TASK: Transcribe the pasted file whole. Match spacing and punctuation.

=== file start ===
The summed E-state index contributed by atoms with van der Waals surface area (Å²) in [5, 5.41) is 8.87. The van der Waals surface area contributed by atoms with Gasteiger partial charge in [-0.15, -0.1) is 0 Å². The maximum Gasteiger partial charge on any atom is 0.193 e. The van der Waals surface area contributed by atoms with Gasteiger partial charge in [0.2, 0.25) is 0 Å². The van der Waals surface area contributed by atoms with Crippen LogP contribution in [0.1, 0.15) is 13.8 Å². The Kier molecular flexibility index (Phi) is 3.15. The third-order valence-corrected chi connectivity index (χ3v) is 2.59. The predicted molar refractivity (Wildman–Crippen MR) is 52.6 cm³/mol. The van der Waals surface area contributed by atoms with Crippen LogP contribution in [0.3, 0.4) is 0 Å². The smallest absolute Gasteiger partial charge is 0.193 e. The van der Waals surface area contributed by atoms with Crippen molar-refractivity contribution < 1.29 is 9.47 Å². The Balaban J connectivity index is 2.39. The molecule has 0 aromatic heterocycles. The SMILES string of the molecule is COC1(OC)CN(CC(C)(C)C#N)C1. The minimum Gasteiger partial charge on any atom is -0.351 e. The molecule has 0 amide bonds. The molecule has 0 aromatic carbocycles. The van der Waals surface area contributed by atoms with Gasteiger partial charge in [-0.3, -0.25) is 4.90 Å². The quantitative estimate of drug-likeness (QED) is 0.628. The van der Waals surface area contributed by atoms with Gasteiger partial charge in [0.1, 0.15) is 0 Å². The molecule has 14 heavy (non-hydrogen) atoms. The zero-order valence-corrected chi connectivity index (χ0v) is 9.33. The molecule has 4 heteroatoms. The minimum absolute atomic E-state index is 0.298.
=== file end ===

The summed E-state index contributed by atoms with van der Waals surface area (Å²) in [5, 5.41) is 8.87. The van der Waals surface area contributed by atoms with Gasteiger partial charge in [-0.15, -0.1) is 0 Å². The maximum Gasteiger partial charge on any atom is 0.193 e. The van der Waals surface area contributed by atoms with Gasteiger partial charge in [0.2, 0.25) is 0 Å². The van der Waals surface area contributed by atoms with Crippen LogP contribution in [0.1, 0.15) is 13.8 Å². The Kier molecular flexibility index (Phi) is 3.15. The third-order valence-corrected chi connectivity index (χ3v) is 2.59. The predicted molar refractivity (Wildman–Crippen MR) is 52.6 cm³/mol. The van der Waals surface area contributed by atoms with Crippen LogP contribution in [0.3, 0.4) is 0 Å². The smallest absolute Gasteiger partial charge is 0.193 e. The van der Waals surface area contributed by atoms with Crippen molar-refractivity contribution < 1.29 is 9.47 Å². The Balaban J connectivity index is 2.39. The molecule has 0 aromatic heterocycles. The SMILES string of the molecule is COC1(OC)CN(CC(C)(C)C#N)C1. The minimum Gasteiger partial charge on any atom is -0.351 e. The molecule has 0 amide bonds. The molecule has 0 aromatic carbocycles. The van der Waals surface area contributed by atoms with Gasteiger partial charge in [-0.3, -0.25) is 4.90 Å². The quantitative estimate of drug-likeness (QED) is 0.628. The van der Waals surface area contributed by atoms with Gasteiger partial charge in [0.1, 0.15) is 0 Å². The molecule has 14 heavy (non-hydrogen) atoms. The zero-order valence-corrected chi connectivity index (χ0v) is 9.33. The molecule has 4 heteroatoms. The minimum absolute atomic E-state index is 0.298.